June 25, 2010 by admin  
Filed under Missions Projects, New

Our team of four representing a joint venture of JARON Ministries, International of Fresno, California and the West Fresno Ministerial Alliance, just returned from the earthquake-devastated nation of Haiti. What follows is a first-hand account of the situation as we saw it in connection with our missions work.  The team, consisting of myself, my wife Melinda, Pastor Edward Lee and Amber Balakian, arrived in Haiti on Tuesday, June 15 after a fourteen-hour journey and little or no sleep the night before (we had a five hour layover in Fort Lauderdale, Florida.

Upon arrival, we found the Toussaint L’Ouverture International Airport main building to be severely damaged (Melinda and I had traveled through this building back in 2003 and 2005).  In its place was a shuttle-bus system which took us to a hastily-built customs and luggage retrieval center, where we were processed.

Haiti in June is hot and humid.  This year it was caught up in the soccer World Cup competition.  Brazil and Argentina seemed to be the heavy favorites.   As we made the eight or ten-mile trip (35 minutes) from the airport to the suburb of Delmas, the streets were full of people, cars and trucks of every shape and condition as well as the colorful tap-taps (taxi-trucks).  Our Haitian hosts Jonathan and Alexandra Joseph, were warm and hospitable.  We communicated through a combination of English, French, Kreyol and gestures.

Let me see if I can give you a taste of what life is like in Haiti.  For instance, in the mornings you hear the sounds of people walking down the mostly unpaved streets either chanting something for sale or ringing a little bell to shine shoes, or deliver water.  Then there is the constant motion of people in the streets and the “creative driving style” (we remarked that they seemed to be “playing chicken” all the time).  It is amazing there are so few serious accidents.  Electric power was sporadic and bathing and toilet duties were mostly by by scoop and bucket.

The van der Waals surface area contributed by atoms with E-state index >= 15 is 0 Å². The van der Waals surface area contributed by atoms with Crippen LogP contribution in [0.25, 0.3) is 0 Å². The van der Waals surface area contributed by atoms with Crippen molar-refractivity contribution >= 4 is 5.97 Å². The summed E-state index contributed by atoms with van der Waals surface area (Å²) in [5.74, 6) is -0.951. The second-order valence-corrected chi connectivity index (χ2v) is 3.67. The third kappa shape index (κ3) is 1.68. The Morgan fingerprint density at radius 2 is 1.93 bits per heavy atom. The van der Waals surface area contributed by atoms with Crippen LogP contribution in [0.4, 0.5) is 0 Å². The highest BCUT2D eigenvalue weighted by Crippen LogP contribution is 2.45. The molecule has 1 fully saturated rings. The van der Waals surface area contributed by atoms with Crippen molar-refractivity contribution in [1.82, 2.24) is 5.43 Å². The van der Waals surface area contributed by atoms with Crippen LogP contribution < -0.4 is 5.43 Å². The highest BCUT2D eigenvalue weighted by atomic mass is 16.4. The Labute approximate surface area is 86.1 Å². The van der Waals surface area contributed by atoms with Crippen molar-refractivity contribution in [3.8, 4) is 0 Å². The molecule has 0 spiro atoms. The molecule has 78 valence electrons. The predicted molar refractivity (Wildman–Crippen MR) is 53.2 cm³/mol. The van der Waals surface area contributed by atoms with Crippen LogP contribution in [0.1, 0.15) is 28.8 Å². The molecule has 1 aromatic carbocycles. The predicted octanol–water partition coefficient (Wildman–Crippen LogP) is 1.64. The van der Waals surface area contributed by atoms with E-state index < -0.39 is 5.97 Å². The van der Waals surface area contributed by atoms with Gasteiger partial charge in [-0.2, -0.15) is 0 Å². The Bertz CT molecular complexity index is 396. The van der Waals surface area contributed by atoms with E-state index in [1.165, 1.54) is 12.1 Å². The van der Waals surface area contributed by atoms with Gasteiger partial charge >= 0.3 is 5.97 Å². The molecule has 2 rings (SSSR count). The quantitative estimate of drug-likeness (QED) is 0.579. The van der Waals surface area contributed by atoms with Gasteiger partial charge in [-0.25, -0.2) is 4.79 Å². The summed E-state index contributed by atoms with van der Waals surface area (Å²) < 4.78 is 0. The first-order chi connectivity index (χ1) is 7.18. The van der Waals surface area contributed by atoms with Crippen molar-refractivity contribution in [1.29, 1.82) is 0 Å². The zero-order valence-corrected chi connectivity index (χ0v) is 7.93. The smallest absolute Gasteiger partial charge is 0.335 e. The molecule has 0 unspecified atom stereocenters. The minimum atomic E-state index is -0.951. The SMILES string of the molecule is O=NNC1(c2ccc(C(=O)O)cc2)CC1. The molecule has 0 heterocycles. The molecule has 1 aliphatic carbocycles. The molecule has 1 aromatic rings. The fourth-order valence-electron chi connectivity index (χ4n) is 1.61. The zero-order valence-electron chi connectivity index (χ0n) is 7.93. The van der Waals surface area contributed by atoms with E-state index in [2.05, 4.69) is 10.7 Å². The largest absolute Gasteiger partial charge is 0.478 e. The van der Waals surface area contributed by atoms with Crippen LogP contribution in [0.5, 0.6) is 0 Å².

How can I describe the food?   In my opinion, with one exception, we never ate anything that wasn’t very good, although they have combinations of tastes that are unusual to most North Americans.  For dinner we had the typical Haitian rice and black beans along with either spicy chicken or shredded beef.  Every meal was served with fruit and fresh juice to drink.  Delicious.

On this trip, we worked with an association of churches connected with the Brazilian Baptists.  I taught Christian Apologetics (defending the Christian faith amid many questions and criticisms), Pastor Ed Lee taught Outreach in Difficult Times and the ladies led seminars for women and kids.  On Tuesday the first session was plagued with translation problems which were worked out by the following day.  In the Bible Institute classes there were just short of 50 students, 10 of which were pastors. The sessions went extremely well (after the rocky start) with an enthusiastic response from students and administration alike.  In my Apologetics course, the questions ranged from archeology to mathematics in terms of their support of the Bible.

Wednesday morning we toured downtown Port au Prince.  The destruction was nearly indescribable.  The government palace was still in ruins, as were many buildings and even entire neighborhoods.  Many buildings still had unrecovered bodies under the ruins so there was a faint smell of death in many places. The public park across from the government palace had been transformed into a tent city. The public hospital, which we also toured, had patients in tents outside with little children crying in the sweltering conditions.  It was heart-wrenching.

We saw UN and various foreign government personnel in several places, but no work of reconstruction except by the Haitians themselves.  We were later told that this was partly because so many of the property owners were buried in the collapse of those buildings, so there were legal issues as to clearing the rubble and rebuilding.  For now, though, the people need to get out of the tents and tarp shelters before hurricane season, which is just around the corner.  The Haitians we spoke with asked some hard questions of us.  What could we tell them?  I am so glad we came to encourage these folks and at least show that they are not forgotten in the long task of rebuilding ahead of them.

On Thursday, the team visited the Good Samaritan Orphanage in a city called La Croix de Boquets. There are 95 kids there under the care of a matron who felt the need to start this work sixteen years ago.  Her kids range in age from tiny babies to twenty years of age.  They seemed to be well-fell and loved.  Melinda and Amber had the chance to give a fun Bible lesson and we all got to know the kids.  We left a small gift as a token that we care about them.  Melinda and I wanted to bring some of them back home with us.  They were so cute and friendly.

On Friday we were invited to preach at a refugee camp of 50,000 people located where Delmas and Petion-ville meet.  Sean Penn’s JP organization and others are working there helping with health, education, etc.  We worked with the pastor of the site, Pastor Saint Cyr, in praying for three very sick infants and ministering to the moms.  We also preached and sang in the church service that night, which was packed with maybe 350 people.  We were invited on the spot to return Saturday and Sunday evening, which we were unable to do because of the heavy rain which came Saturday afternoon.